S3: I love working with Moss and it's messy and it's untamed and unpredictable and it doesn't play by the rules and it won't stay inside the lines. And it's really chaotic in nature.
S4: So Breton's installation and all these floral designs , they're on view every day this weekend. There is an extra charge to get into the museum during art alive. Tickets are $40 a person , but it is free for members. There's also some family art making activities Saturday and Sunday afternoon , and you'll also have access to the brand new contemporary art exhibition. It's called Terra , and that just opened today. And then the Monet to Matisse exhibition.
S1: All right. That's all at the San Diego Museum of Art this weekend. And Saturday is Adams Avenue Unplugged , where musicians perform inside venues , bars , restaurants , cafes and churches along Adams Ave all day since there's more than 50 bands. Can you give us some highlights and don't miss Acts ? Yeah.
S4: So this is sort of unlike the Adams Avenue street fairs where the bands perform on outdoor stages. This festival instead is almost. Like a love letter to the way that indie or jazz or acoustic acts play in these smaller , intimate venues. And maybe how we've all missed that over the last few years. It's along a two mile stretch linking University Heights to Kensington , and most of these shows are free. We have the full schedule linked on our website , and I just wanted to try to hit a few different genres here. So the standouts for me there is Louis Vance's trio. Amy Jacobs. She's the singer of the pop band The Strawberry Moon. Clinton Davis , who is a bluegrass musician. Evan Diamond , who just won an Emmy for best pop artist. Grandpa Drew. Julia Sage. There is multiple Emmy winner Sarah Petite and then original folk and bluegrass band Whiskey and Burlap. We're listening to their single Whiskey and Wine and they will play at Swan Bar at 4:00 on Saturday.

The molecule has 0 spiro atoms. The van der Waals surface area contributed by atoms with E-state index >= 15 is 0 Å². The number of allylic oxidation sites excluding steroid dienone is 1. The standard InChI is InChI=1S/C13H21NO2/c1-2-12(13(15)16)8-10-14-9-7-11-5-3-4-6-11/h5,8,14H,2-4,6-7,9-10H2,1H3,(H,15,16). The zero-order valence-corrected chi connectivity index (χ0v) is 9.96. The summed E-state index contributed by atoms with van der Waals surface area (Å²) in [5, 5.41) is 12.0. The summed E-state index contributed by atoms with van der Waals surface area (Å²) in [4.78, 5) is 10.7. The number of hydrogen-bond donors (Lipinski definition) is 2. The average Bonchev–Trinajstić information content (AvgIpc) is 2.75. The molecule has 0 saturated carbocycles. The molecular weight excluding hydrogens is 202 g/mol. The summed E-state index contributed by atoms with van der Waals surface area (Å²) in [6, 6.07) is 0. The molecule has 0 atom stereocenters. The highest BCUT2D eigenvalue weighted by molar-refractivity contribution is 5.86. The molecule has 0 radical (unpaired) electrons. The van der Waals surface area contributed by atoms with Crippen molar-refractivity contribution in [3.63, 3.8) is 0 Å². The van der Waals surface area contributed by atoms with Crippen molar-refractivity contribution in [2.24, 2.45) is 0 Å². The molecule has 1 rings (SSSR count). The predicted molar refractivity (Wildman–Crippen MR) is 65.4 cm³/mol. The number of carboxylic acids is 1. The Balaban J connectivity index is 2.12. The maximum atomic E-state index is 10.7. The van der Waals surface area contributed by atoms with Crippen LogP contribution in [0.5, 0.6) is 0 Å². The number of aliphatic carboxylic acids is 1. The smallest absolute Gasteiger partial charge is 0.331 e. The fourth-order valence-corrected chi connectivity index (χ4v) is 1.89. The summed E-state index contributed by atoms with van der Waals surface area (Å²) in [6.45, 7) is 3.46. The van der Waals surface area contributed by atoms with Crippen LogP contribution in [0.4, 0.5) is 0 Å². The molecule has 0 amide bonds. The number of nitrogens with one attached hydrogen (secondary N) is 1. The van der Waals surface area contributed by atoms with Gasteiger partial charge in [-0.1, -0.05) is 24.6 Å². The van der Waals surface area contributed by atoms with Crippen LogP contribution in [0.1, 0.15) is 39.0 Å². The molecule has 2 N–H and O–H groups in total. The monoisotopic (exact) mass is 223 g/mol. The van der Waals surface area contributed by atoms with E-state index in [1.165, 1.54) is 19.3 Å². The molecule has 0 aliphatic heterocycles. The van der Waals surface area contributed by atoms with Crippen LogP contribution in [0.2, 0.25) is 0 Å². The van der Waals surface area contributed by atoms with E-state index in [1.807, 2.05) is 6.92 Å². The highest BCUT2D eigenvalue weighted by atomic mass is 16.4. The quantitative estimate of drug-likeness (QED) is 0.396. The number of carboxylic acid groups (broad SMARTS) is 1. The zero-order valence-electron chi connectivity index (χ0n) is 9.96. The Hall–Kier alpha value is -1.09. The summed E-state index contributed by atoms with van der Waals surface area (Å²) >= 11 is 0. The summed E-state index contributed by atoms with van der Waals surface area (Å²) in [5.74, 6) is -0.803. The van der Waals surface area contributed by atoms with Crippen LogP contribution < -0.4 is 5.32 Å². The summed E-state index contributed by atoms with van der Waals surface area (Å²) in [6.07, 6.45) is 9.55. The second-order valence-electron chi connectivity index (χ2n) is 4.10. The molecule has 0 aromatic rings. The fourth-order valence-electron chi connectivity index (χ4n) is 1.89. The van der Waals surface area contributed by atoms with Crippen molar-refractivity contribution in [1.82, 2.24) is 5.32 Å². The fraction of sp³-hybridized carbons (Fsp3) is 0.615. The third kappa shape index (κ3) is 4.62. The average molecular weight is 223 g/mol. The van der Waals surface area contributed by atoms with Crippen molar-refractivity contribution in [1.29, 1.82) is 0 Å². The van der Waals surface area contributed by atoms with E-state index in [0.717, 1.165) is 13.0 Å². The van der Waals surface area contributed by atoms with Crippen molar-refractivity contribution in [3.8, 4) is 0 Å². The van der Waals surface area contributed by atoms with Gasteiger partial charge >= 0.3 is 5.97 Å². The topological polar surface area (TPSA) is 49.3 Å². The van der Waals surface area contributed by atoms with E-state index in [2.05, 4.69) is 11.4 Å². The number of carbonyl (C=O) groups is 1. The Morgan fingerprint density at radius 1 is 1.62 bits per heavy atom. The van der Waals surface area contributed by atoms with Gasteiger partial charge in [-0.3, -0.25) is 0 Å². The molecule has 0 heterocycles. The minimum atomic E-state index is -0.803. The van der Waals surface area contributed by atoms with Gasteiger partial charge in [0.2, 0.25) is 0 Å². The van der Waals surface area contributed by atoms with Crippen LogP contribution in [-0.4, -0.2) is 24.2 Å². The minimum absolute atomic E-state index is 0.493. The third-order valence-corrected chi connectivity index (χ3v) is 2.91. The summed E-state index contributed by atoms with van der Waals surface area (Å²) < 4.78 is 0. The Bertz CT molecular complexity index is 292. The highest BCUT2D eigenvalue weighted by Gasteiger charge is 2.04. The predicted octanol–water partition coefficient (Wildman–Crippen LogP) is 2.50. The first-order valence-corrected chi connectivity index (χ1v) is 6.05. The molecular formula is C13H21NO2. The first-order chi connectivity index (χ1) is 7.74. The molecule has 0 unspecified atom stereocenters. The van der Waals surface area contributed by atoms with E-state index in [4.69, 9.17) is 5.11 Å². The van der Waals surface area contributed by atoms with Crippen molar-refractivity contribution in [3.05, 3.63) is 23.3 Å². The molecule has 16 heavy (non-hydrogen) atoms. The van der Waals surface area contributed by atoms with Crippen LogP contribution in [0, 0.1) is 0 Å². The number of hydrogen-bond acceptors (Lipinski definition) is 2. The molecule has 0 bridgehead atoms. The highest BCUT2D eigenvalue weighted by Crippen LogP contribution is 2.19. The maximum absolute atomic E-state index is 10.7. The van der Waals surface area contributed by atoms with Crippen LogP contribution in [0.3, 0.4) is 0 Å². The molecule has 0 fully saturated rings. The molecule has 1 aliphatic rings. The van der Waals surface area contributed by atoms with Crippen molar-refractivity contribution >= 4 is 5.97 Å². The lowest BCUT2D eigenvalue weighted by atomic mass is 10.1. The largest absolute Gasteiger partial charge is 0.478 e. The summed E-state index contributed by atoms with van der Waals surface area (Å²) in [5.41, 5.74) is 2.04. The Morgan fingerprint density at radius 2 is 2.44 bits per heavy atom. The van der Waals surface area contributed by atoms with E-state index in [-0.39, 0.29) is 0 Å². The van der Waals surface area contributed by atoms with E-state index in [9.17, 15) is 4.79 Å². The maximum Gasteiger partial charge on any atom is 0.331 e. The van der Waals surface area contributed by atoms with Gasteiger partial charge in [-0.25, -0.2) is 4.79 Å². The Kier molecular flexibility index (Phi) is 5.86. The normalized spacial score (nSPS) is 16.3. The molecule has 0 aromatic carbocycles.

UU: My wife. Could be a time to come.
S1: All right. You can find details on these and more arts events and sign up for Julian's weekly arts newsletter and KPBS Saugus Arts. I've been speaking with KPBS arts producer and editor Julia Dixon Evans. Julia , thank you.
S4: Thank you , Jade. Have a good weekend.
S1: You too.

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The stabbing of a 16-year-old Black girl in Lakeside earlier this month highlighted frustration around unchecked racism in East County. And change is coming to California’s rooftop solar market, but when it arrives and what it will look like is a closely guarded secret. Plus, for our weekend arts preview, we have a new Broadway-bound musical, botanical designs at the San Diego Museum of Art and plenty of live music.